What happens next is that, in the darkness following the end of Scene One, we hear sounds of a frantic phone call to 911. It's Justin; he's fighting back hysteria as he tells a preternaturally insensitive operator that there's a man in the house and that something terrible is happening to his mother in the basement. The operator advises Justin to leave the house if the man's still there, and Justin replies that he can't leave his mother.
Cut to three years later. After Ashley is now ready to get down to business: life for Justin (and Alden) after the death of the 35-year-old mother and wife whom we met and liked at the beginning. She was raped and murdered by the homeless man hired by Alden. Tapes of Justin's call got, apparently, a great deal of airplay—he became known as the "911 Kid," hero to a nation for his bravery in refusing to leave the scene of the brutal crime. He has spent most of the intervening years taking drugs and alcohol, though he seems now to be clean. His father, meanwhile, has written a large best-selling book called "After Ashley" in which he somehow manages to spin himself as a hero, championing the humanity of misunderstood homeless people like his wife's killer, arguing that his decision to bring that man into his home was the correct one, elevating (I guess) Ashley to a kind of martyrdom to the cause.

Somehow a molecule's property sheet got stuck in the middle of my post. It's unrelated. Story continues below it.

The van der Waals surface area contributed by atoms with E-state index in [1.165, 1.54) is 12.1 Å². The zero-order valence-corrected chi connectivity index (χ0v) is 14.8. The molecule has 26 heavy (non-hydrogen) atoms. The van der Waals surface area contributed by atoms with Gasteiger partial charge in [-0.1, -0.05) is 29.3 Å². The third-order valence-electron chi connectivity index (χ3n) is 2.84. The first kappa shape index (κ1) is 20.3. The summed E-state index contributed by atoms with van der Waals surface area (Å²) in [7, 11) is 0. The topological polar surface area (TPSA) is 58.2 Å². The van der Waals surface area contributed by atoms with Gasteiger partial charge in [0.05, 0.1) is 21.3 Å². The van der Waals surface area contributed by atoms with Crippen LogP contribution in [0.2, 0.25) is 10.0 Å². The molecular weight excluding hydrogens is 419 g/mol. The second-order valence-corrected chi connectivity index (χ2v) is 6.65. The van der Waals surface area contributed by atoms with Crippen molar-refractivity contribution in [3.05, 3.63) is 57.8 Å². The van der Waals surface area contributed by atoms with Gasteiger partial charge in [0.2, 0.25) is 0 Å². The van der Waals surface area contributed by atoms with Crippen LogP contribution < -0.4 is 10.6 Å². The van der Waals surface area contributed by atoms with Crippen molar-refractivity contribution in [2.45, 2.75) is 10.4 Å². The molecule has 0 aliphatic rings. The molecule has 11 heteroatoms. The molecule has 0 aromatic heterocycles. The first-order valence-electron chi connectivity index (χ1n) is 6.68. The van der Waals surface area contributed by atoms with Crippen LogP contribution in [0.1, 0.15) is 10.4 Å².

That doesn't scan particularly well, does it? Again, here is Gionfriddo sacrificing internal logic and consistent characterization for the sake of her larger goals. Much of the rest of After Ashley amounts to an attack on ambulance chasers and institutionalized victimhood: Gionfriddo is angered by the new patterns of public grieving that seem to give license for, well, anything. She has Justin cite, in a pointed monologue in Act Two that summarizes virtually everything she has to say in this play in under five minutes, the case of the 9/11 victim's widow who parlayed her status into lucrative book and TV deals; she wants us to restore proper perspective—and dignity—to survivorhood; she bemoans the communal displays of candles and ribbons that have somehow replaced genuine personal emotion in our culture. I think she's entirely right about this, by the way. But unfortunately the play she's written is at once so far-fetched and so mean that it only undermines her cause. (The glib Hollywood ending doesn't help matters, either.)